Navigating an Italian Menu

How To Order From An Italian Menu?

Upon looking at an Italian Menu you will realize that it is divided into several sections. The order in which these are displayed in the many is often somewhat random compared to the traditional sequence of plates cultivated over centuries. Of course, you don’t have to order all courses for every person, but, as a rule of thumb, you could order from a number of sections of the menu and put some to share among the people at the table. A couple, for example, might share an antipasto, order individual primi, and, thereafter, share a secondo. Sometimes, the meal (usually dinner) is begun with an aperitivo – a sort of pre-meal that usually consists of bubbly beverages such as spumante, prosecco, or champagne, or wine accompanied by olives, nuts or cheeses. Click here to learn more about the art of aperitivo. Below we will explain what the different sections mean, and what food to expect under each!


This course is commonly considered the equivalent of “starters”. The word antipasto, in fact, translates to “before the meal”. The antipasti dishes tend to be slightly heavier than the aperitivo ones, which are mainly just to munch on while having a chat and a glass of bubbles. Some of the more common antipasti are different kinds of cured meats (salame, mortadella, or prosciutto) served with cheeses and bruschetta (toasted bread with tomatoes and other toppings), and pickled or fried vegetables and olives. Insider tip: always ask for the “antipasto della casa” —the house special— for seasonal and regional specialities!


Primo literally means “the first” and it is the first course to contain hot food. It usually includes pasta, risotto (creamy rice) or minestrone (vegetable soup). Pasta, of course, comes in an especially endless variety of shapes, sizes, textures, and sauces. As with everything else that you will find on the menu, these dishes will very much depend on what region of Italy you’re in. Around Rome you’ll find lots of amatriciana and carbonara (tomato, pork jowl and pecorino cheese), in Emilia-Romagna you’ll find an enormous amount of Emilia-Romagna, ragù alla bolognese (ground meat and tomato). In Liguria, look for a pasta with pesto (basil, garlic and cheese)!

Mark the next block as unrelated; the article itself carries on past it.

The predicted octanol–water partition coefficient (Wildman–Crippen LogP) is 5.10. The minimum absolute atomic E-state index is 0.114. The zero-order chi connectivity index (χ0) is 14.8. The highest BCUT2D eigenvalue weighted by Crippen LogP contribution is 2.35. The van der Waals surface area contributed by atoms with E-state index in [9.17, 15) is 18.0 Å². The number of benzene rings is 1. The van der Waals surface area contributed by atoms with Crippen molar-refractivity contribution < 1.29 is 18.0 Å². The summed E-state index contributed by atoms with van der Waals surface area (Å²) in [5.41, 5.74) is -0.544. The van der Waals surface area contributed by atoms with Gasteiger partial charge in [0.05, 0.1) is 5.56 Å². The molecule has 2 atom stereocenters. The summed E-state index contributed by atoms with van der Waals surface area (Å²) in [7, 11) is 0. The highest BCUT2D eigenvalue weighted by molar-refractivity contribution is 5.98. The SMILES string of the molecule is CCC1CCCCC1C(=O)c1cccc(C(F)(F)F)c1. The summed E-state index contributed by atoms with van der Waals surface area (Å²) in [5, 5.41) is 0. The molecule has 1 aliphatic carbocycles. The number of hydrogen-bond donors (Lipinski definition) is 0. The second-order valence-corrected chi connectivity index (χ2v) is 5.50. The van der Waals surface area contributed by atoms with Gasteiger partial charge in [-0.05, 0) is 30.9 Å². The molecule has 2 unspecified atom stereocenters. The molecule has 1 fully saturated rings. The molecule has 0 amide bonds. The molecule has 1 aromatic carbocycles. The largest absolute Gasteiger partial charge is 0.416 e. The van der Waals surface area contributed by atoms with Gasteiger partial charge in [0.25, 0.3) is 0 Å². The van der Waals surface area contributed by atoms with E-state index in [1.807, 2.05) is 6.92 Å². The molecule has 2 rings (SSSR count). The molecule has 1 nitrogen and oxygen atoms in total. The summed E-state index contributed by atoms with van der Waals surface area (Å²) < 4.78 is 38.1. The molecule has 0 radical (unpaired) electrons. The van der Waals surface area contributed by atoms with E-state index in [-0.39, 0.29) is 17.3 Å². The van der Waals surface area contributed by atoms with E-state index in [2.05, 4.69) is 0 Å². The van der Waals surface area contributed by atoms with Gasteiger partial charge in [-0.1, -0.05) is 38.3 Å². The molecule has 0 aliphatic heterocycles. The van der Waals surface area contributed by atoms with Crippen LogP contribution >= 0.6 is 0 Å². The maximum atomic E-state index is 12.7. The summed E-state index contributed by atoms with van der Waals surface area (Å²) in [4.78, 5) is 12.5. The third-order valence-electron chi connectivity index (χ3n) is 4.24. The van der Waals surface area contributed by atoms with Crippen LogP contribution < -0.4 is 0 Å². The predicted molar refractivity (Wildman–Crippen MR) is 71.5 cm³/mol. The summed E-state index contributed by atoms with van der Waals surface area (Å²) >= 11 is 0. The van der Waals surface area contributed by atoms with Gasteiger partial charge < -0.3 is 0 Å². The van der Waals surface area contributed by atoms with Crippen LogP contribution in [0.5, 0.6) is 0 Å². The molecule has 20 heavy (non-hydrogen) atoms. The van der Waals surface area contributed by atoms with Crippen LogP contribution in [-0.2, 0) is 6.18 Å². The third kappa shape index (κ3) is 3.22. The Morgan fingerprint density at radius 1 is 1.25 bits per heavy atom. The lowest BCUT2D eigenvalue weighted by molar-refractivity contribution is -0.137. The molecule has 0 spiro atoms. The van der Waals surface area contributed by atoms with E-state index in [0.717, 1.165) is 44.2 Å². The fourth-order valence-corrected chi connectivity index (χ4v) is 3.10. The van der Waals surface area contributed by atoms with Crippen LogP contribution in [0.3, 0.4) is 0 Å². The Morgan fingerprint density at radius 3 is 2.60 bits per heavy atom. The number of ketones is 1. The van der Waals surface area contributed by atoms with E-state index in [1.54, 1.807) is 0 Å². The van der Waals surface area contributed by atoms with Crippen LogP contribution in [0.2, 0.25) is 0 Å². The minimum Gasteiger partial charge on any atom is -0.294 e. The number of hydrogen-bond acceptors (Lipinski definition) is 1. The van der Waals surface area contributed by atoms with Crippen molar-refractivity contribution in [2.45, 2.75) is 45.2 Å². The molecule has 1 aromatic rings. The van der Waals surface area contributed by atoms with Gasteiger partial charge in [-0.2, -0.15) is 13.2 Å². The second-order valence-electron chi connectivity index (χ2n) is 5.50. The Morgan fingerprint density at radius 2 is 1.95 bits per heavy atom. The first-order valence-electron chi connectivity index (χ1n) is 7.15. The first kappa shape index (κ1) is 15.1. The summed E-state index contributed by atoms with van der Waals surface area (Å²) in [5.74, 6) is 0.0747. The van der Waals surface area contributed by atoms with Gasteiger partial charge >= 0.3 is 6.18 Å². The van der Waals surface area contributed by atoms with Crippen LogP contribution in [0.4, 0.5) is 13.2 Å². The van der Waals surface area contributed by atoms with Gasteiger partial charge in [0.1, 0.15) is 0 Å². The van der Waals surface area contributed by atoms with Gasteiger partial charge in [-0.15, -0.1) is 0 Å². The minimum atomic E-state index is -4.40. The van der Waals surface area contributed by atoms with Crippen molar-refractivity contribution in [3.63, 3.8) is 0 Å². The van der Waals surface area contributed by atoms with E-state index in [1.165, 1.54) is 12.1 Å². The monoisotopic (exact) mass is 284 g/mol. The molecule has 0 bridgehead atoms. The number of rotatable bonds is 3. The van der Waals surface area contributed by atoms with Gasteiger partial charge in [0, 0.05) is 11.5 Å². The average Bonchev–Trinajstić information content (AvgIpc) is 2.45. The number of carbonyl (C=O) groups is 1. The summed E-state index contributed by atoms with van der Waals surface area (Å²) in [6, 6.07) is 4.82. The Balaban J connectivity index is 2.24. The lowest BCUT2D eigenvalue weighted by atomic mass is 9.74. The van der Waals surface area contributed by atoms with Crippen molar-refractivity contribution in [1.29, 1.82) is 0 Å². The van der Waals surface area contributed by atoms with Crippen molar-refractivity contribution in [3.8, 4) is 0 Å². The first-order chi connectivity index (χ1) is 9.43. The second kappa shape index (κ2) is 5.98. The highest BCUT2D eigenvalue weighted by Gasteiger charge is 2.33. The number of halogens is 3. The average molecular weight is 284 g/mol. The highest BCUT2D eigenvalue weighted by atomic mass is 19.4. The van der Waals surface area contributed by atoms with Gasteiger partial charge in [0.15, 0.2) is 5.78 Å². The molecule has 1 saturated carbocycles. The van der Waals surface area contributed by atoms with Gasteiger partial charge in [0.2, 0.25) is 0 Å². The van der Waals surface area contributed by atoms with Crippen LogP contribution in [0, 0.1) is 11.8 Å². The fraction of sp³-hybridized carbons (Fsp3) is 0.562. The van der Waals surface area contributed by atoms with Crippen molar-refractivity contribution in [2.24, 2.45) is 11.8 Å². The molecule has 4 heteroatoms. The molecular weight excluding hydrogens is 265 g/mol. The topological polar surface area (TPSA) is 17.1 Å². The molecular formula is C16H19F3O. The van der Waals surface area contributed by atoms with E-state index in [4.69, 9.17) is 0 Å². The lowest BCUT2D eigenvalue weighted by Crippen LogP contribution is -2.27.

This is a meat, fish or vegetable main dish, also known as an entree”. Generally it is the most expensive area of the menu. Some of the more popular and common secondi dishes are gamberi (shrimp), salmone (salmon), frutti di mare (mixed shellfish) and frittata (omlette), pollo (chicken), bistecca (steak), manzo (beef), agnello (lamb), arrosto (roast). You will find indications on the menu on the method of preparation. There are three main types of cooking these meats and fish: “al forno” (baked), “fritto” (fried) and “alla griglia” (grilled).


Unless otherwise noted on the menu, primi and secondi don’t come with any sides or vegetables. This is why there is a contorni – side dish section on the menu. Common cotorni dishes are vegetable-based, whether raw or cooked, obviously served on a different plate than the meat or seafood of the secondi in order to preserve of the integrity of flavors.



Dolci means desserts”. Many great meals end with a dessert, including gelato (here’s what to know about gelato in Italy!), cakes and pies, tiramisù (a coffee and custard dessert), cannoli (ricotta stuffed in a crispy shell),  panna cotta (cooked cream), and a cheese plate, just to name a few.

Ask your server for the dolci fatti in casa (homemade desserts) for an extra-special treat.


Under the bevande – drinks part of the menu, or, sometimes, on a separate drinks menu, you will likely find water, soft drinks, wines, coffee and digestivi. But what are digestivi? They are strong liquors that help with the process of digestion and are usually made from fruit: grappa from grapes, mirto from bluberries, and limoncello from lemons. Imsider tip: try cynar, made from artichokes, if you’re feeling adventurous

Note: other terms to look out for are: panino (sandwich), maiale (pig), zuppa (soup), prosciutto (ham). Furthermore, Keep in mind that an extra fee, called coperto (or sitting charge), is almost always tacked onto the bill. Sometimes, usually only in touristic restaurants, servizio (a service charge) is added as well. In this case, do not tip!! Also, if you feel wronged you are allowed to dispute the charge.

Some tips for Italian phrases

It’s always good to use a bit of the conditional tense to be extra polite. If you want to order food in Italian, good ways of asking are: “Vorrei ordinare…” (I would like to order…), “Sarebbe possibile avere…?” (Would it be possible to have…?). If you’re struggling in understanding something on the menu than ask: “Cosa vuol dire questo?” (What does this mean? — assuming you’re pointing to something).

Also, do not hesitate to ask your waiter for a recommendation about what to eat. “Cosa ci consiglia?” (What do you recommend?). To request a translation of ingredients ask “Cosa vuol dire…?” (What does this mean?) and to alert your server to any food allergies say “Ho una grave allergia alimentare a…” (I have a severe food allergy to…).